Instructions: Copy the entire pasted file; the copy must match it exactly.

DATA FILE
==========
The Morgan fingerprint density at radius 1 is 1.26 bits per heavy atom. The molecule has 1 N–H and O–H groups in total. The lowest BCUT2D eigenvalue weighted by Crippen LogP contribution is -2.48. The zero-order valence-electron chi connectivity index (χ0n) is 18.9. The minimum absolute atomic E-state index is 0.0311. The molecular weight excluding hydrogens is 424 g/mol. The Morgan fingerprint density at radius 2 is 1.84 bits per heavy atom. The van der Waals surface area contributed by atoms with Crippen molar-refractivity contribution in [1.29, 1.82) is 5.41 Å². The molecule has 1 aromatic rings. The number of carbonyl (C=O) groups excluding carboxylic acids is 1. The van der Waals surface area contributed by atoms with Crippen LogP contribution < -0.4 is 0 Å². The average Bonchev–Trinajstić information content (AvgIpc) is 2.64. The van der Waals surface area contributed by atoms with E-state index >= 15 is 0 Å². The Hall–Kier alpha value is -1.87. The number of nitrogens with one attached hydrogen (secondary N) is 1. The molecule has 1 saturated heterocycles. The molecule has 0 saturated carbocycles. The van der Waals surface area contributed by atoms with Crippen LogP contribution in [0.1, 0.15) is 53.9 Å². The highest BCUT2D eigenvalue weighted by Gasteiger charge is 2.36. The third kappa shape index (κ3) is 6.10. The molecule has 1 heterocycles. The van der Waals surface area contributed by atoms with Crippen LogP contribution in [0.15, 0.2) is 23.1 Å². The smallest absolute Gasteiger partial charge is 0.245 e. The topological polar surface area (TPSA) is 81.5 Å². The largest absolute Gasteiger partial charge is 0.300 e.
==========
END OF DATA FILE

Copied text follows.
The Morgan fingerprint density at radius 1 is 1.26 bits per heavy atom. The molecule has 1 N–H and O–H groups in total. The lowest BCUT2D eigenvalue weighted by Crippen LogP contribution is -2.48. The zero-order valence-electron chi connectivity index (χ0n) is 18.9. The minimum absolute atomic E-state index is 0.0311. The molecular weight excluding hydrogens is 424 g/mol. The Morgan fingerprint density at radius 2 is 1.84 bits per heavy atom. The van der Waals surface area contributed by atoms with Crippen molar-refractivity contribution in [1.29, 1.82) is 5.41 Å². The molecule has 1 aromatic rings. The number of carbonyl (C=O) groups excluding carboxylic acids is 1. The van der Waals surface area contributed by atoms with Crippen LogP contribution < -0.4 is 0 Å². The average Bonchev–Trinajstić information content (AvgIpc) is 2.64. The van der Waals surface area contributed by atoms with E-state index >= 15 is 0 Å². The Hall–Kier alpha value is -1.87. The number of nitrogens with one attached hydrogen (secondary N) is 1. The molecule has 1 saturated heterocycles. The molecule has 0 saturated carbocycles. The van der Waals surface area contributed by atoms with Crippen LogP contribution in [0.1, 0.15) is 53.9 Å². The highest BCUT2D eigenvalue weighted by Gasteiger charge is 2.36. The third kappa shape index (κ3) is 6.10. The molecule has 1 heterocycles. The van der Waals surface area contributed by atoms with Crippen LogP contribution in [0.15, 0.2) is 23.1 Å². The smallest absolute Gasteiger partial charge is 0.245 e. The topological polar surface area (TPSA) is 81.5 Å². The largest absolute Gasteiger partial charge is 0.300 e.